The sunlight streams past a knoll on the Baldacci Family Estate Vineyards, glinting off rows of grapes growing lustily in the Stags Leap soil of Napa Valley.
In photographs, the mood of mellow beauty and natural harmony evoke feelings of a day well lived, and expectation of a soothing sip of nectar, which in the case of the industrious family vineyard, is its prized Cabernet Sauvignon.
“As stewards of the land and keepers of the grape, we can cultivate, shape, caress and coax cooperation from the vines,” say owners Thomas, Brenda and Michael Baldacci, in a statement on the Baldacci Family Estate Vineyards website. “But ultimately, they are a wild thing, natural and independent and the joy comes from the awareness that we are beholden to nature’s timeless story.”
No surprise that the Baldacci family has a gift for the written words— they are related to world-famous author David Baldacci. But their artistry is strictly focused on the science, technology, and common sense of winemaking at its finest.
In this week’s Q&A with Boxerbrand’s blog Recipe for Success, Kellie Duckhorn, the “wearer of many hats,” including sales & marketing initiatives, discusses her own family roots in the winemaking business and the vineyard’s soon-to-be-opened wine cave, which has been bored into a knoll on the property.
Q: The vineyard is constructing a cave?
The “cave” is the super-cool result of a strategic decision made by the Baldacci family in 2016. They decided to do a massive property renovation, and because the property has a knoll, which is pretty rare in this part of California, they decided to create an amazing cave for winemaking and storage.
Q: What’s involved with making a vintner’s cave?
There’s a lot of regulation on this type of development, which involves making reports to and attending many use-permit meetings with the state. We had to pull a mining permit for cave storage and to bore out our facility in the knoll. The project also required many meetings with engineers who understand the very strict and specific guidelines of building a cave. For example, the cave requires a huge overhead clearance of 40 feet. And, there’s another requirement that the knoll be drilled into at ground level.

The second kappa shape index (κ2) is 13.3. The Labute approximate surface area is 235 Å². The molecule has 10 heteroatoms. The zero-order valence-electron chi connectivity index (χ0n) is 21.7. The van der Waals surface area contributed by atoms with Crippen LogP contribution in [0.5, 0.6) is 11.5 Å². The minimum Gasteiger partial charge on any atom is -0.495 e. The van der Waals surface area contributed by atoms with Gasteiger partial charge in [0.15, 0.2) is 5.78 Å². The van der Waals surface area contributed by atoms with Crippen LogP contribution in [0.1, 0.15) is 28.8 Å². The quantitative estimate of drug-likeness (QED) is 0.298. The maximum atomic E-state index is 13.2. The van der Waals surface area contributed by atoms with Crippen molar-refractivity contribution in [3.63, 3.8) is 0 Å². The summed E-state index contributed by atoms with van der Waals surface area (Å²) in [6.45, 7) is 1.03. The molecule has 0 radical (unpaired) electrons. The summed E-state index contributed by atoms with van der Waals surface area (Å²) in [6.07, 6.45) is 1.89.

In Napa County there aren’t that many caves, so our property is really unique that we have a hillside that allows for this.
Q: How does having a vintner cave help the winery?
A cave is the ideal space to store wine because it maintains a constant temperature that you don’t need to heat or cool with an HVAC system. The cave will also allow us to do all our production below ground at the ideal temperature, and ferment the grapes in tanks.
We do 10,000 cases of wine production a year. And with a below-ground production facility, it will be a much more controlled and efficient environment. Because we naturally get huge temperature fluctuations—we have cold winters and warm summers—it’s nice to add a level of consistency without having to rely on HVAC and humidity systems.
It’s been a painstaking process, which we started in February of 2019. We hope to fling open our doors sometime in 2020.
Q: What’s your background in winemaking?
I was actually born into it. My family started Duckhorn Vineyards in the 70s, and I grew up participating in the family business. After my family sold the winery in 2007, I tried other industries before returning to winemaking. I was in the olive oil industry for a while, but it’s very rugged and a lot harder than wine. The food industry as a whole is very difficult because there are high fees with grocery stores, who we pay to “slot” a product on their shelves. It’s fiercely competitive. Grocery is just very different than alcohol and winery margins are much better.
Q: What advice do you have for someone entering the winemaking industry?
If you want to be in production it’s going to benefit you to have a solid education as well as hands-on experience. It’s hard to be an outstanding wine manager if you just do one thing. I’d recommend going to colleges that have strong specialties in winemaking. UC Davis and Cal State Fresno and Cal Poly have amazing enology programs and vita culture, which is the farming portion of the business.
There’s also hard science involved, so winemaking also requires a solid foundation in chemistry and fermentation science.
On the hospitality side of a vineyard, I think the biggest skill is just to be an outgoing, extroverted host or hostess. People come here for the experience. So, it’s important that client-facing servers have a knack for being around people.
Q: How are your Boxerbrand menu covers enhancing your brand?
Our menu covers have been amazing! We use them 100 percent outdoors, either on wooden tables or on stone. They are always in the sun and there has been no degradation at all. They look as good as the day we pulled them out of the box! Baldacci Family Estate Vineyards uses Boxerbrand menu cover line String Theory in their table presentation. Thank you!